A key capability that underlies the new Cell study is the technical wherewithal to peer into lysosomes and analyze their biochemical makeup. These structures make up only a tiny fraction of the overall volume of a cell—just 2 percent—and their content is highly dynamic. Abu-Remaileh and Wyant pioneered a strategy for rapidly isolating lysosomes and detecting the metabolites within them.

"We would not have discovered the majority of these findings without this method," said Abu-Remaileh, a postdoctoral fellow in Sabatini's laboratory. "It is allowing us to address some really important and longstanding questions about the biology of lysosomes."

Explore further: Scientists identify first nutrient sensor in key growth-regulating metabolic pathway

More information: Wyant G, Abu-Remaileh M, et al. "mTORC1 activator SLC38A9 is required to efflux essential amino acids from lysosomes and use protein as a nutrient." Cell DOI: 10.1016/j.cell.2017.09.046

Related Stories

Scientists identify first nutrient sensor in key growth-regulating metabolic pathway

January 7, 2015
Known as much for its complexity as its vital role in regulating cellular and organismal growth, the mechanistic target of rapamycin complex 1 (mTORC1) pathway has seemingly been acting in mysterious ways.

Scientists identify sensor that modulates key metabolic pathway

March 11, 2016
Only recently have scientists begun to tease apart the molecular links between specific nutrients and mTORC1, a cellular signaling pathway that controls growth and metabolism. Now Whitehead Institute researchers have elucidated ...

Starving pancreatic cancer cells: Scientists identify potential pancreatic cancer target

October 17, 2016
Researchers have found that a protein called SLC6A14 is overexpressed by several fold in pancreatic tumors taken from patients and in cancerous pancreatic cells lines compared with normal pancreatic tissue or normal pancreatic ...

Amino acids in diet could be key to starving cancer

April 19, 2017
Cutting out certain amino acids—the building blocks of proteins—from the diet of mice slows tumour growth and prolongs survival, according to new research published in Nature.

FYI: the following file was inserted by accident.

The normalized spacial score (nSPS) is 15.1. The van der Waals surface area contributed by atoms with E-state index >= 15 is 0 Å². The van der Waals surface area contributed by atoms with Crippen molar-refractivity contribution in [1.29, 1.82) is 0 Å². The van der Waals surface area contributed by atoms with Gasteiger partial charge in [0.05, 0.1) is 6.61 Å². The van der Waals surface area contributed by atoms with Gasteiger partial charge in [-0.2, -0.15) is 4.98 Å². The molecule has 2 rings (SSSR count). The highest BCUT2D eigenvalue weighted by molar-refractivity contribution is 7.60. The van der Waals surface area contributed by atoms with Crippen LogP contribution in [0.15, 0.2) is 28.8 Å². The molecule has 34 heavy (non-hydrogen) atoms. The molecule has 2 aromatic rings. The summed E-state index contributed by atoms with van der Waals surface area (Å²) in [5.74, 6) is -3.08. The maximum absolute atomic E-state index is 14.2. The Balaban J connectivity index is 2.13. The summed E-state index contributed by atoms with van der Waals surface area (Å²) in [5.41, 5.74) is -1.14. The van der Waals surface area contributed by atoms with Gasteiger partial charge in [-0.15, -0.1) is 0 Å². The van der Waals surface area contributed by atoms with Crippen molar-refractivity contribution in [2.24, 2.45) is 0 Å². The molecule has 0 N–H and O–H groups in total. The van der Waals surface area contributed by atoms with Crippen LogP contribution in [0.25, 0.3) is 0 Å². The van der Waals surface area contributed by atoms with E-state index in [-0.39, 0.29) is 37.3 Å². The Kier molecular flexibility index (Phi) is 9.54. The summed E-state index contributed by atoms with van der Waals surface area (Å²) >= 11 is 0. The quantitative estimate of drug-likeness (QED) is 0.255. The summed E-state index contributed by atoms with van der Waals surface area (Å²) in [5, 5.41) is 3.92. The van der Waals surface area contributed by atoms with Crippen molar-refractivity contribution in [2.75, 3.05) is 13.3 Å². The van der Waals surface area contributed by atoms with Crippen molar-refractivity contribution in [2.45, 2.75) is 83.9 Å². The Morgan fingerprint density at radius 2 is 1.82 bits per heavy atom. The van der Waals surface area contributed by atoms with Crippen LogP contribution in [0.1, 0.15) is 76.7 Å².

Recommended for you

Forces from fluid in the developing lung play an essential role in organ development

January 23, 2018
It is a marvel of nature: during gestation, multiple tissue types cooperate in building the elegantly functional structures of organs, from the brain's folds to the heart's multiple chambers. A recent study by Princeton researchers ...

More surprises about blood development—and a possible lead for making lymphocytes

January 22, 2018
Hematopoietic stem cells (HSCs) have long been regarded as the granddaddy of all blood cells. After we are born, these multipotent cells give rise to all our cell lineages: lymphoid, myeloid and erythroid cells. Hematologists ...

How metal scaffolds enhance the bone healing process

January 22, 2018
A new study shows how mechanically optimized constructs known as titanium-mesh scaffolds can optimize bone regeneration. The induction of bone regeneration is of importance when treating large bone defects. As demonstrated ...

Researchers illustrate how muscle growth inhibitor is activated, could aid in treating ALS

January 19, 2018
Researchers at the University of Cincinnati (UC) College of Medicine are part of an international team that has identified how the inactive or latent form of GDF8, a signaling protein also known as myostatin responsible for ...

Bioengineered soft microfibers improve T-cell production

January 18, 2018
T cells play a key role in the body's immune response against pathogens. As a new class of therapeutic approaches, T cells are being harnessed to fight cancer, promising more precise, longer-lasting mitigation than traditional, ...

Weight flux alters molecular profile, study finds

January 17, 2018
The human body undergoes dramatic changes during even short periods of weight gain and loss, according to a study led by researchers at the Stanford University School of Medicine.

0 comments

Please sign in to add a comment. Registration is free, and takes less than a minute. Read more

Click here to reset your password.
Sign in to get notified via email when new comments are made.